import sys
.
.
.
try:
    service_response = requests.get(url)              
        if service_response.status_code == 200:
            //handle successful response
        else : 
           print("ERROR: " + str(service_response.status_code) + ":" + service_response.text)
except:
    print("Unexpected error:", sys.exc_info()[0] + " at " + str(sys.exc_info()[2]))                 

Step 3: Handling Response JSON

The sample response JSON for the calendarByDistrict web service is:

{
  "centers": [
    {
      "center_id": 1234,
      "name": "District General Hostpital",
      "name_l": "",
      "address": "45 M G Road",
      "address_l": "",
      "state_name": "Maharashtra",
      "state_name_l": "",
      "district_name": "Satara",
      "district_name_l": "",
      "block_name": "Jaoli",
      "block_name_l": "",
      "pincode": "413608",
      "lat": 28.7,
      "long": 77.1,
      "from": "09:00:00",
      "to": "18:00:00",
      "fee_type": "Free",
      "vaccine_fees": [
        {
          "vaccine": "COVISHIELD",
          "fee": "250"
        }
      ],
      "sessions": [
        {
          "session_id": "3fa85f64-5717-4562-b3fc-2c963f66afa6",
          "date": "31-05-2021",
          "available_capacity": 50,
          "min_age_limit": 18,
          "vaccine": "COVISHIELD",
          "slots": [
            "FORENOON",
            "AFTERNOON"
          ]
        }
      ]
    }
  ]
}

The top-level object is an array of center objects. Each center object has specific details like the name, address, type of vaccine, cost etc. The attribute we need is called sessions, and it is an array of objects, each describing the vaccine sessions a center has open in the next week. Each session has the age limit and slots specified.

We get the response JSON and filter it as follows:

AGE_BRACKET = 45 //for ages 45-60
found_flag = False //set to true if valid sessions are found
.
.
.
json_body = service_response.json()            
for center in json_body["centers"]:
    sessions = center["sessions"]
    for session in sessions:
        if (session["min_age_limit"] == AGE_BRACKET and session["available_capacity"] > 0):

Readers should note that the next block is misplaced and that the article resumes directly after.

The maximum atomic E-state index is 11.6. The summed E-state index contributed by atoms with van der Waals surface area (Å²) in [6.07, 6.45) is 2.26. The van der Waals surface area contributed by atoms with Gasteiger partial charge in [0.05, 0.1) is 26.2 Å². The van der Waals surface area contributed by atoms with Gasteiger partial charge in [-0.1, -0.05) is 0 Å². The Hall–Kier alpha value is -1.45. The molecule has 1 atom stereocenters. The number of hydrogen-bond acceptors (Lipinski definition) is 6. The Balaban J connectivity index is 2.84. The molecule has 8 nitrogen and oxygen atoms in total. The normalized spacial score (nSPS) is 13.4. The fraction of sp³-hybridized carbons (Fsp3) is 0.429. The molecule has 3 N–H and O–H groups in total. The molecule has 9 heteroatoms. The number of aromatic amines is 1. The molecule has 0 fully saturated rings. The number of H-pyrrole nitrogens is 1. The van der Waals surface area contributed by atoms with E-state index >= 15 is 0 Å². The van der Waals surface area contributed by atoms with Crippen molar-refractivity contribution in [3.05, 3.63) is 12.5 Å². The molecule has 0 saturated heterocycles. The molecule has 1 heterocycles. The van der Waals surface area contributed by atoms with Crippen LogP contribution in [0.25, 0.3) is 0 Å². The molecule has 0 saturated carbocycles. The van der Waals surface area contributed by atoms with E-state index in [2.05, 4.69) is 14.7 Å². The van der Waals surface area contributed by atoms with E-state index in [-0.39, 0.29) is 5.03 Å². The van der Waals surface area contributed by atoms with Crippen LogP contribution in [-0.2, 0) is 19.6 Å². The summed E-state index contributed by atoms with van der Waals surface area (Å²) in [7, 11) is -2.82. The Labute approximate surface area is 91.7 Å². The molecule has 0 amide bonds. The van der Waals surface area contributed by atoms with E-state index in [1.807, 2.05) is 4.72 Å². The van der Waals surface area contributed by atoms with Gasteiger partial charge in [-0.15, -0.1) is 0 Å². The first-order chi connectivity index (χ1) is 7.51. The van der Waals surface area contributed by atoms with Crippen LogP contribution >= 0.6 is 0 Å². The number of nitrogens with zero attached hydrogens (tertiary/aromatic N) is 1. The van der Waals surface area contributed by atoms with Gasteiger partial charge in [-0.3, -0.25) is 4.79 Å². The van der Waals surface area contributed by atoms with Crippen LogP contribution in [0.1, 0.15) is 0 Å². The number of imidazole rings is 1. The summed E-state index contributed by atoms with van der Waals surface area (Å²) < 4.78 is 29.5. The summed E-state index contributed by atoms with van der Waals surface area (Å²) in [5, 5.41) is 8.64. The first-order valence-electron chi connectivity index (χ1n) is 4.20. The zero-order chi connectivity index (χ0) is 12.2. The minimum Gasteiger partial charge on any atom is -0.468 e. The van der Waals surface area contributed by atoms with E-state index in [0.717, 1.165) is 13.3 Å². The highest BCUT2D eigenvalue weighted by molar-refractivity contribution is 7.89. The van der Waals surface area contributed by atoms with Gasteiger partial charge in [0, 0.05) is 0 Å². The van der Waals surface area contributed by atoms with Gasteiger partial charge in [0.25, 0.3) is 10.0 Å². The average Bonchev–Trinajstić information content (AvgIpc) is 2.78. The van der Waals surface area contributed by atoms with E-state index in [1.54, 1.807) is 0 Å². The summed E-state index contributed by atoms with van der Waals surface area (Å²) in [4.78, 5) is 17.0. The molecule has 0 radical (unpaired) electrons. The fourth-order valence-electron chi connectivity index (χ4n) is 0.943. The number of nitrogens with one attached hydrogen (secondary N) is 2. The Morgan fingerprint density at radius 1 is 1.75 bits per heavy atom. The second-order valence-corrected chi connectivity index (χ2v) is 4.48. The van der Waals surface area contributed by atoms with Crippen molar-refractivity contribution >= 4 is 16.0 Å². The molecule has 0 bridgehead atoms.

found_flag = True
            print("FOUND!!! UwU \n")
            print("on"+ session["date"] + ", Available: " + str(session["available_capacity"]) + "\n")
            print(center["name"] + '\n' + center["address"] + '\n' + session["vaccine"])
            print('\n')

Step 4: Alert If Valid Slots are Found

As mentioned earlier, if a slot is found, the system needs to issue an alert so we can go and grab a booking as soon as possible. This can be through an email, a telegram message, changing the color of the RGB lights in your room... the sky is the limit. I'll just be playing a beep noise thrice for demonstration purposes. The simplest way to do this is with the playsound module. This minimalist module has no dependencies and does only one thing- it plays a sound. You can grab a royalty free track of anything online, like a beep, and go ham.


from playsound import playsound
.
.
.
if found_flag == True:
    //beep thrice!
    playsound('beep.mp3')
    playsound('beep.mp3')
    playsound('beep.mp3')
else:
    print("not found :( ")

Step 5: Running this job at regular intervals

Now that we have a routine to check for available slots, all that is left is automating the process so it runs at a defined interval. Python has a library for literally everything, so it's no surprise that the schedule library is here to save the day.

The first thing you do is to put the entire logic (generating the URL to sending the request, handling the response, and the alert) in a method of its own. This method will be the job that our scheduler runs.

Once this method, say search() is ready, we can schedule it to run at our desired frequency as follows:

schedule.every(30).minutes.do(search)

while True:
    schedule.run_pending()
    time.sleep(1)

Remember to be gentle... if you query this too often, the CDN will likely rate-limit you or block you from accessing the API for a while (returning 403 for every request). Aaaand, we're all wrapped up. You can find the complete program on my Github here.

A Disclaimer Before We Go

The idea behind this program is to use publicly available APIs and data provided by the Indian government to expedite the slot booking process and reduce the friction overall. I don't encourage or condone any untoward behavior including abuse of the public APIs, using bots beyond the alert process (eg. for automating bookings and so on) or any other illegal or immoral activity. If any objections are brought forward or if someone brings to my notice that it is wrong to use such a program, I will take the post and the git repository down. I encourage everyone undertaking something like this project to deal in good faith only and ensure we, as a population, do everything in our capacity to get vaccinated as soon as possible and push back against the pandemic.